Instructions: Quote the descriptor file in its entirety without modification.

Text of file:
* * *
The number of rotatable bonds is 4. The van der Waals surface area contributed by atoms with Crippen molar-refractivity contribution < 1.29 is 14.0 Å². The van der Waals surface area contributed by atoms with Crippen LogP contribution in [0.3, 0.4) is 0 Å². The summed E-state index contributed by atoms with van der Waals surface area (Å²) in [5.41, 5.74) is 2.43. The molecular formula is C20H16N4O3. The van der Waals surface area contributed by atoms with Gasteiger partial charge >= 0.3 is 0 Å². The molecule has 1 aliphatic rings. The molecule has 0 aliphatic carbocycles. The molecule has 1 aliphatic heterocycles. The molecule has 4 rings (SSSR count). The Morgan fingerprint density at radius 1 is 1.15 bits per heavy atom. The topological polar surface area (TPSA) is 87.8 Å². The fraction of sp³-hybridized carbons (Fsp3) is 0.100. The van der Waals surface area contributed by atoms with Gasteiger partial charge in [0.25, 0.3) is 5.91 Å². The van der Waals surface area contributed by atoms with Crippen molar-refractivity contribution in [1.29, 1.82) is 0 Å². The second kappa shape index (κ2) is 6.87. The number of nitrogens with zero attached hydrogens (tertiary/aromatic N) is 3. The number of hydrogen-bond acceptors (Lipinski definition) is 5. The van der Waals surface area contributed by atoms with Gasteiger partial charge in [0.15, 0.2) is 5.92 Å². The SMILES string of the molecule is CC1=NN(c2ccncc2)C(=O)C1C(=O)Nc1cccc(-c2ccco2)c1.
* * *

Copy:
The number of rotatable bonds is 4. The van der Waals surface area contributed by atoms with Crippen molar-refractivity contribution < 1.29 is 14.0 Å². The van der Waals surface area contributed by atoms with Crippen LogP contribution in [0.3, 0.4) is 0 Å². The summed E-state index contributed by atoms with van der Waals surface area (Å²) in [5.41, 5.74) is 2.43. The molecular formula is C20H16N4O3. The van der Waals surface area contributed by atoms with Gasteiger partial charge >= 0.3 is 0 Å². The molecule has 1 aliphatic rings. The molecule has 0 aliphatic carbocycles. The molecule has 1 aliphatic heterocycles. The molecule has 4 rings (SSSR count). The Morgan fingerprint density at radius 1 is 1.15 bits per heavy atom. The topological polar surface area (TPSA) is 87.8 Å². The fraction of sp³-hybridized carbons (Fsp3) is 0.100. The van der Waals surface area contributed by atoms with Gasteiger partial charge in [0.25, 0.3) is 5.91 Å². The van der Waals surface area contributed by atoms with Crippen molar-refractivity contribution in [1.29, 1.82) is 0 Å². The second kappa shape index (κ2) is 6.87. The number of nitrogens with zero attached hydrogens (tertiary/aromatic N) is 3. The number of hydrogen-bond acceptors (Lipinski definition) is 5. The van der Waals surface area contributed by atoms with Gasteiger partial charge in [0.15, 0.2) is 5.92 Å². The SMILES string of the molecule is CC1=NN(c2ccncc2)C(=O)C1C(=O)Nc1cccc(-c2ccco2)c1.